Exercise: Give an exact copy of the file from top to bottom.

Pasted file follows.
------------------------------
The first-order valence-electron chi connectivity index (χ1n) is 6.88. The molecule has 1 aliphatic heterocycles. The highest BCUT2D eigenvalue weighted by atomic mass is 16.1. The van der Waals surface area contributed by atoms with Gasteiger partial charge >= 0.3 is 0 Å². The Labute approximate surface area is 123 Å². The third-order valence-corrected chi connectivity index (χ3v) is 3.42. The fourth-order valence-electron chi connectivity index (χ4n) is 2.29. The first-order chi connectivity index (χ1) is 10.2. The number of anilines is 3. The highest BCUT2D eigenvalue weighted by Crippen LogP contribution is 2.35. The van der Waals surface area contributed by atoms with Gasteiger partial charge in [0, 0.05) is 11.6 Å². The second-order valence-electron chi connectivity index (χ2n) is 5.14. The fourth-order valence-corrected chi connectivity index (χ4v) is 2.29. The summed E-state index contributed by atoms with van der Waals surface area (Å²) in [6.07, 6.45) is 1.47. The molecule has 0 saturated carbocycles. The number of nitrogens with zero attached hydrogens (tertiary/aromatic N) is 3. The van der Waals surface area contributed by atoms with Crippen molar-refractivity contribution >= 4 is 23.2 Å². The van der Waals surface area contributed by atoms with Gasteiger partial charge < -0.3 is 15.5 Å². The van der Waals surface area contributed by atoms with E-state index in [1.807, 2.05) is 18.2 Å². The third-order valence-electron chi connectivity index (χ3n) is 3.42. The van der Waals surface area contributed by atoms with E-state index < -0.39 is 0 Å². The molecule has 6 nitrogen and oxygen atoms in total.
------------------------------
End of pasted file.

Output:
The first-order valence-electron chi connectivity index (χ1n) is 6.88. The molecule has 1 aliphatic heterocycles. The highest BCUT2D eigenvalue weighted by atomic mass is 16.1. The van der Waals surface area contributed by atoms with Gasteiger partial charge >= 0.3 is 0 Å². The Labute approximate surface area is 123 Å². The third-order valence-corrected chi connectivity index (χ3v) is 3.42. The fourth-order valence-electron chi connectivity index (χ4n) is 2.29. The first-order chi connectivity index (χ1) is 10.2. The number of anilines is 3. The highest BCUT2D eigenvalue weighted by Crippen LogP contribution is 2.35. The van der Waals surface area contributed by atoms with Gasteiger partial charge in [0, 0.05) is 11.6 Å². The second-order valence-electron chi connectivity index (χ2n) is 5.14. The fourth-order valence-corrected chi connectivity index (χ4v) is 2.29. The summed E-state index contributed by atoms with van der Waals surface area (Å²) in [6.07, 6.45) is 1.47. The molecule has 0 saturated carbocycles. The number of nitrogens with zero attached hydrogens (tertiary/aromatic N) is 3. The van der Waals surface area contributed by atoms with Crippen molar-refractivity contribution >= 4 is 23.2 Å². The van der Waals surface area contributed by atoms with Gasteiger partial charge < -0.3 is 15.5 Å². The van der Waals surface area contributed by atoms with E-state index in [1.807, 2.05) is 18.2 Å². The third-order valence-electron chi connectivity index (χ3n) is 3.42. The van der Waals surface area contributed by atoms with E-state index < -0.39 is 0 Å². The molecule has 6 nitrogen and oxygen atoms in total.